More than a third of golf clubs have cash flow issues despite current boom

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A new survey of UK private members’ golf clubs finds 37 percent have cash flow issues despite the recent boom in demand to play the game, and some may close down in 2021 as a result.

Part of the problem for them is that, according to the GGA Partners research, 43 percent of members of UK golf clubs expect their disposable income to decline over the next 12 months, while 58 percent believe their overall consumer spending will also decline.

The survey finds that eight percent of clubs in the UK and Ireland classify their current cash position as ‘critical’ and a further 29 percent as ‘concerning’.

GGA Partners’ Rob Hill said the full economic impact of Covid-19 will not hit the UK golf industry until the winter, as the government’s furlough scheme has helped spread the damage of a major recession out as much as possible.

Rob Hill

Hill also referred to a study carried out by the English Golf Union as it then was in 2008, which identified in the first year of that recession, almost one half of all golf clubs experienced a decline in membership numbers with “the most significant decrease in the 22 to 44 age group”.

The survey has some positive news for golf clubs as it also finds that 11 percent of golf club members have not returned to their club yet. Most of them said they will when the club has been operational ‘without issues’ for a trial period, although some said they won’t go back until a vaccine is available. The majority of people that fell into this category were aged 70 and over.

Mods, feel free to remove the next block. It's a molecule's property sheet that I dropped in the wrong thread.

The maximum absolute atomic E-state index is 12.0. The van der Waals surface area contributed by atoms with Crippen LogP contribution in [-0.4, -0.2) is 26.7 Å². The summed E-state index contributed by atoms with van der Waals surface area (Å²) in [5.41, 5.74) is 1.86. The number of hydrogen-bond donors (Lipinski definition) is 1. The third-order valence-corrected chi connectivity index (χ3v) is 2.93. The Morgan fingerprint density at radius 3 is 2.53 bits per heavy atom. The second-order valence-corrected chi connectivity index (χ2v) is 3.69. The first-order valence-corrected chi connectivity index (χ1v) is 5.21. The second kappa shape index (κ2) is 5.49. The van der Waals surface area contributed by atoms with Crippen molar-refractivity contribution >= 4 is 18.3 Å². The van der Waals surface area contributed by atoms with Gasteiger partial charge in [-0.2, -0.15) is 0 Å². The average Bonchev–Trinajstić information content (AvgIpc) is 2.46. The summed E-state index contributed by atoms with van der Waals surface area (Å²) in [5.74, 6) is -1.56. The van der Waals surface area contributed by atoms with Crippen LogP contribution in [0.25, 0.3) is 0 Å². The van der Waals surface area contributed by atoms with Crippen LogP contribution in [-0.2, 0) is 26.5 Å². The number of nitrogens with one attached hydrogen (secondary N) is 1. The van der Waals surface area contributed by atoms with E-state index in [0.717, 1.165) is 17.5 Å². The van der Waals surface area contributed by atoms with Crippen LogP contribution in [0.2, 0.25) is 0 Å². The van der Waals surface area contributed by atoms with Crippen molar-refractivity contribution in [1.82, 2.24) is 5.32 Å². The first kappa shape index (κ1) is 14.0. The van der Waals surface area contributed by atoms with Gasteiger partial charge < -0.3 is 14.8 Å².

GGA Partners’ Rob Hill said: “By all means enjoy re-opening, celebrate the new demand and interest in the game and membership, but remember what you’re experiencing now isn’t the new normal. That’s coming this winter and it is the responsibility of club leaders to prepare their organisations for the next cycle now.

“This means addressing any governance weaknesses that may hinder nimble and difficult decision-making. Following proven guiding principles to protect the club’s overall financial health. Protecting the condition of club assets and exploring opportunities for investing in enhancements which will broaden relevance and appeal. Investing in people and their education to deliver efficient and outstanding member and visitor experiences. Investing in a membership retention plan with an emphasis on value, NPS, socialisation and safety, and investing in an appropriate brand management strategy so that values are communicated effectively to both internal and external audiences.”

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